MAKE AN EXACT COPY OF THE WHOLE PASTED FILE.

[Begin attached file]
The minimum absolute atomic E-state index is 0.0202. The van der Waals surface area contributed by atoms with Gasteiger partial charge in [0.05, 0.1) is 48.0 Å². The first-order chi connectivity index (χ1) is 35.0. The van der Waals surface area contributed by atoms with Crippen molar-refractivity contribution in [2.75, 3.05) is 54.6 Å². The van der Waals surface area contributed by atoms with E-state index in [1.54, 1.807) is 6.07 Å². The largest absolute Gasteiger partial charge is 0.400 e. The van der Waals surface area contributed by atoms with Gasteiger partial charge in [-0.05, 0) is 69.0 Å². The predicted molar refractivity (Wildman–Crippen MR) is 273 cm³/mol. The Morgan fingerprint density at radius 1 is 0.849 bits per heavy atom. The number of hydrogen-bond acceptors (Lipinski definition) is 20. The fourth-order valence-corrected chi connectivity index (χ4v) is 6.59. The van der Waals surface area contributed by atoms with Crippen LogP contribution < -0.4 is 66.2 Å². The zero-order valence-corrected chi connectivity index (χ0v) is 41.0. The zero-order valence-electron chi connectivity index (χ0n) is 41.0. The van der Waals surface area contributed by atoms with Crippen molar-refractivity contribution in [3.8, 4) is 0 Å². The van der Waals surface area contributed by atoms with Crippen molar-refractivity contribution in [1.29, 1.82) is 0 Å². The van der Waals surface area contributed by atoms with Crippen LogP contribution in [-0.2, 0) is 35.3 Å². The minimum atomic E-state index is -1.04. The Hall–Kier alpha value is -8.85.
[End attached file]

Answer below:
The minimum absolute atomic E-state index is 0.0202. The van der Waals surface area contributed by atoms with Gasteiger partial charge in [0.05, 0.1) is 48.0 Å². The first-order chi connectivity index (χ1) is 35.0. The van der Waals surface area contributed by atoms with Crippen molar-refractivity contribution in [2.75, 3.05) is 54.6 Å². The van der Waals surface area contributed by atoms with E-state index in [1.54, 1.807) is 6.07 Å². The largest absolute Gasteiger partial charge is 0.400 e. The van der Waals surface area contributed by atoms with Gasteiger partial charge in [-0.05, 0) is 69.0 Å². The predicted molar refractivity (Wildman–Crippen MR) is 273 cm³/mol. The Morgan fingerprint density at radius 1 is 0.849 bits per heavy atom. The number of hydrogen-bond acceptors (Lipinski definition) is 20. The fourth-order valence-corrected chi connectivity index (χ4v) is 6.59. The van der Waals surface area contributed by atoms with Crippen LogP contribution < -0.4 is 66.2 Å². The zero-order valence-corrected chi connectivity index (χ0v) is 41.0. The zero-order valence-electron chi connectivity index (χ0n) is 41.0. The van der Waals surface area contributed by atoms with Crippen molar-refractivity contribution in [3.8, 4) is 0 Å². The van der Waals surface area contributed by atoms with Crippen molar-refractivity contribution in [1.29, 1.82) is 0 Å². The van der Waals surface area contributed by atoms with Crippen LogP contribution in [-0.2, 0) is 35.3 Å². The minimum atomic E-state index is -1.04. The Hall–Kier alpha value is -8.85.